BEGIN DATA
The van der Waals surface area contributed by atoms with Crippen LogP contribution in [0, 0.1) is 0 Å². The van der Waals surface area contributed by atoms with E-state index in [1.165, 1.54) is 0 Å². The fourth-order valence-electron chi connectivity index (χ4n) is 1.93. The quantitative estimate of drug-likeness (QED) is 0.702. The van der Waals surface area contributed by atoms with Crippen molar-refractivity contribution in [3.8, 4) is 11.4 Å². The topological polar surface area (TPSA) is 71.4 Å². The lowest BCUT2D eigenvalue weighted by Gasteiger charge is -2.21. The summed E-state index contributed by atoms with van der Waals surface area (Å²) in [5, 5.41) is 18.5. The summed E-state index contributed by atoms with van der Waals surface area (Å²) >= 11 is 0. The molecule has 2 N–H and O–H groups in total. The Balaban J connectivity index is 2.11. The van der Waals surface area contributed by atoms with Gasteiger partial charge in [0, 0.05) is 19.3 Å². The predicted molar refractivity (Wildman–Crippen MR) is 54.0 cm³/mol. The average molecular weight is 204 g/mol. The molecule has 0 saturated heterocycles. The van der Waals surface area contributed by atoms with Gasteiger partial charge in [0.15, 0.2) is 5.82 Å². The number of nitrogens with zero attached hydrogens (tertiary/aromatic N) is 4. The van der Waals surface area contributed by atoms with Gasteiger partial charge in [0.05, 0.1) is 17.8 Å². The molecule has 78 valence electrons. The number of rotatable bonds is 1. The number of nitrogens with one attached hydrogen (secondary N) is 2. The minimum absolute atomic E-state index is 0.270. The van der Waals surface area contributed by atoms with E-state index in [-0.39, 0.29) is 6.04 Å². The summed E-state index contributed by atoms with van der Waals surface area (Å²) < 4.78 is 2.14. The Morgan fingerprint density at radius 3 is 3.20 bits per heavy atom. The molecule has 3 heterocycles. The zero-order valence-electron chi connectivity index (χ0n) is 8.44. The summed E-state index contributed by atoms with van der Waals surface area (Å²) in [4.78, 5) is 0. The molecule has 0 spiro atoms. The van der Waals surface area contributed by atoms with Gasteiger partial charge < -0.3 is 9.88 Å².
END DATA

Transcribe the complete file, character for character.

The van der Waals surface area contributed by atoms with Crippen LogP contribution in [0, 0.1) is 0 Å². The van der Waals surface area contributed by atoms with E-state index in [1.165, 1.54) is 0 Å². The fourth-order valence-electron chi connectivity index (χ4n) is 1.93. The quantitative estimate of drug-likeness (QED) is 0.702. The van der Waals surface area contributed by atoms with Crippen molar-refractivity contribution in [3.8, 4) is 11.4 Å². The topological polar surface area (TPSA) is 71.4 Å². The lowest BCUT2D eigenvalue weighted by Gasteiger charge is -2.21. The summed E-state index contributed by atoms with van der Waals surface area (Å²) in [5, 5.41) is 18.5. The summed E-state index contributed by atoms with van der Waals surface area (Å²) >= 11 is 0. The molecule has 2 N–H and O–H groups in total. The Balaban J connectivity index is 2.11. The van der Waals surface area contributed by atoms with Gasteiger partial charge in [0, 0.05) is 19.3 Å². The predicted molar refractivity (Wildman–Crippen MR) is 54.0 cm³/mol. The average molecular weight is 204 g/mol. The molecule has 0 saturated heterocycles. The van der Waals surface area contributed by atoms with Gasteiger partial charge in [0.15, 0.2) is 5.82 Å². The number of nitrogens with zero attached hydrogens (tertiary/aromatic N) is 4. The van der Waals surface area contributed by atoms with Gasteiger partial charge in [0.05, 0.1) is 17.8 Å². The molecule has 78 valence electrons. The number of rotatable bonds is 1. The number of nitrogens with one attached hydrogen (secondary N) is 2. The minimum absolute atomic E-state index is 0.270. The van der Waals surface area contributed by atoms with E-state index in [-0.39, 0.29) is 6.04 Å². The summed E-state index contributed by atoms with van der Waals surface area (Å²) < 4.78 is 2.14. The Morgan fingerprint density at radius 3 is 3.20 bits per heavy atom. The molecule has 3 heterocycles. The zero-order valence-electron chi connectivity index (χ0n) is 8.44. The summed E-state index contributed by atoms with van der Waals surface area (Å²) in [4.78, 5) is 0. The molecule has 0 spiro atoms. The van der Waals surface area contributed by atoms with Gasteiger partial charge < -0.3 is 9.88 Å².